Forcible removal of indigenous Ethiopians taking place for sake of sugar industry

By Dominic Brown

The Lower Omo Valley in south-western Ethiopia is a vast and rugged region of mountains and valleys, inhabited largely by nomadic agro-pastoralist tribes numbering some 200,000 people. Many live a simple existence, living in straw thatched huts and have little contact with the outside world. But the Ethiopian government’s new found appetite for large-scale sugar production threatens the very existence of many of these tribes.

Nearly 300,000 hectares of land in the Omo and Mago National Parks, which comprises much of the Lower Omo Valley, has been earmarked for the Kuraz Sugar Development programme. Backed by large-scale investment from Indian companies, the programme aims to help increase overall sugar production in Ethiopia to 2.3 million tonnes by 2015, with the goal of achieving a 2.5 per cent global share by 2017.

Whilst revenues from the sugar plantations will undoubtedly fill the coffers of central government, the forced relocation of tribes from their traditional lands is already having catastrophic consequences. The permanent damage to a designated UNESCO World Heritage Site is also raising alarm amongst environmentalists.

“We stand to lose everything,” one tribal leader explained, tears welling in his eyes, as he stood surrounded by his villagers. “Our traditional hunting grounds, the land we use for grazing our cattle, our homes. Everything will be gone. We will be left with nothing. We need the outside world to help us.”

Early in 2011, Ethiopian Prime Minister Meles Zenawi spoke of the importance of the project to the country’s economy, outlined in the government’s Growth and Transformation Plan (GTP). “In the coming five years there will be a very big irrigation project and related agricultural development in this zone. Even though this area is known as backward in terms of civilisation, it will become an example of rapid development.”

This “rapid development” has come at a price. There have been almost inevitable human rights abuses inflicted upon those resisting relocation since the Kuraz Sugar Development programme began last June. A report [PDF] by the Oakland Institute, a US-based think-tank, details how Ethiopian Defence Forces “arrive at Omo Valley villages (and in particular Bodi, Mursi and Suri villages) questioning villagers about their perspectives on the sugar plantations. Villagers are expected to voice immediate support, otherwise beatings (including the use of tasers), abuse and general intimidation occurs”.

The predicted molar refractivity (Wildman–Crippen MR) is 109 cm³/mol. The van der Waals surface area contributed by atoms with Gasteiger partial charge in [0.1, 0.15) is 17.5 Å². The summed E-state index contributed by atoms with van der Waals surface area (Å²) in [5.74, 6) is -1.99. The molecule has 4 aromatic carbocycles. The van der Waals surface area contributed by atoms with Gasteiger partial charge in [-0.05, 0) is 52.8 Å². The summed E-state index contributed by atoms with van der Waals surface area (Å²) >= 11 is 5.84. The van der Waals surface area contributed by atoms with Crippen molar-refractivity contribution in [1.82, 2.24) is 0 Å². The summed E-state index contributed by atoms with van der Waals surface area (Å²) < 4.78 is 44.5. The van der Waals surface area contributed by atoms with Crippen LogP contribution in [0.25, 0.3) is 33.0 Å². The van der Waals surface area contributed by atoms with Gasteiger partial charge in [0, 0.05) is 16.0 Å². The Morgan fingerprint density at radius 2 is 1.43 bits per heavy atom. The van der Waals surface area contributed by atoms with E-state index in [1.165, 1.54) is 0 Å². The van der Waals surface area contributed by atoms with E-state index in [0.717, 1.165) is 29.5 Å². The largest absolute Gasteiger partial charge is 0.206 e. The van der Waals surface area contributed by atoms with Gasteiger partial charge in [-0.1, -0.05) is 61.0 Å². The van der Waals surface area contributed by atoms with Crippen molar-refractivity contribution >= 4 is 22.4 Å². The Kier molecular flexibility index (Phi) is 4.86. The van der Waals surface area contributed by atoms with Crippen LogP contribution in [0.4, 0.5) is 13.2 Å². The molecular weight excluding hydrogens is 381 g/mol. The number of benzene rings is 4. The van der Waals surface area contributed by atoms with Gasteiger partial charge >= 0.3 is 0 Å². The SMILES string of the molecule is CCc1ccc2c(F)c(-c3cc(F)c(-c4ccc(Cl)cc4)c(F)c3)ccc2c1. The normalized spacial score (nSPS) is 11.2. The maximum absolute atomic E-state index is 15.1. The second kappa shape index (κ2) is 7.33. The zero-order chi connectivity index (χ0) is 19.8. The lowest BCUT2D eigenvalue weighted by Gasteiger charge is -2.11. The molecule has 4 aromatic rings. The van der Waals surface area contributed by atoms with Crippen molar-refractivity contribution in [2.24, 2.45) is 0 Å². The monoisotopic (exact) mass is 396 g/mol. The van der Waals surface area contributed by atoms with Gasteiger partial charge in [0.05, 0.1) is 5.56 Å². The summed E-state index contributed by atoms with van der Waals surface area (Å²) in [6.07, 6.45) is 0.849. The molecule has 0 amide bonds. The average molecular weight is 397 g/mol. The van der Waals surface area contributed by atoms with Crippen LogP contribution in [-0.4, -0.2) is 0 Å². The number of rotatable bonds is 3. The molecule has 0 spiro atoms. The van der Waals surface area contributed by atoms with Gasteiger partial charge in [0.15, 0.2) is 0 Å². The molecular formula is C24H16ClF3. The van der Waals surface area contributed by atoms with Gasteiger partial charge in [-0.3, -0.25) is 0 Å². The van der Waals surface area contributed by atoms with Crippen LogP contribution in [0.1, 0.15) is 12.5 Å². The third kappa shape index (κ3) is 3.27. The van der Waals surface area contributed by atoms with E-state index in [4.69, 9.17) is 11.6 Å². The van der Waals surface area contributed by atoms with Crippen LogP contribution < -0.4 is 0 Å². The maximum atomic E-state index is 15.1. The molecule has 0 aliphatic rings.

Other allegations of abuse to have leaked out include the rape of male tribesmen, as well as of women and children by Ethiopian soldiers. Dozens of villagers from the region also remain in detention after voicing opposition to the development plans.

Violent clashes between the Ethiopian army and tribes from the region are on the rise. A local human rights worker told me of their fears of an escalation in the crisis to civil war. “Many tribes are saying they will fight back rather than be moved off their traditional lands to make way for these plantations. They are living in fear but feel they have nothing to lose by fighting back.”

Roadblocks are now in place in many parts of the Lower Omo Valley, limiting accessibility and ensuring the relocations remain out of the spotlight. Tribal rights NGO Survival International is leading calls for a freeze on plantation building and for a halt to the evictions. They have been campaigning to draw more attention to the deteriorating situation in the region since the Ethiopian government announced plans for the Gib III Dam [PDF] – Africa’s tallest, and one that is scheduled for completion later this year.

When completed, it threatens to destroy a fragile environment and the livelihoods of the tribes, which are closely linked to the river and its annual flood. Up to 500,000 people – including tribes in neighbouring Kenya – rely on the waters and adjacent lands of the Omo River and Lake Turkana, most of which lies in Kenya. The Karo people, now estimated to number just 1,500 along the eastern banks of the Omo River, face extinction. Already suffering from dwindling fish stocks as a result of the dam, the reduced river levels have also harmed their crop yields.

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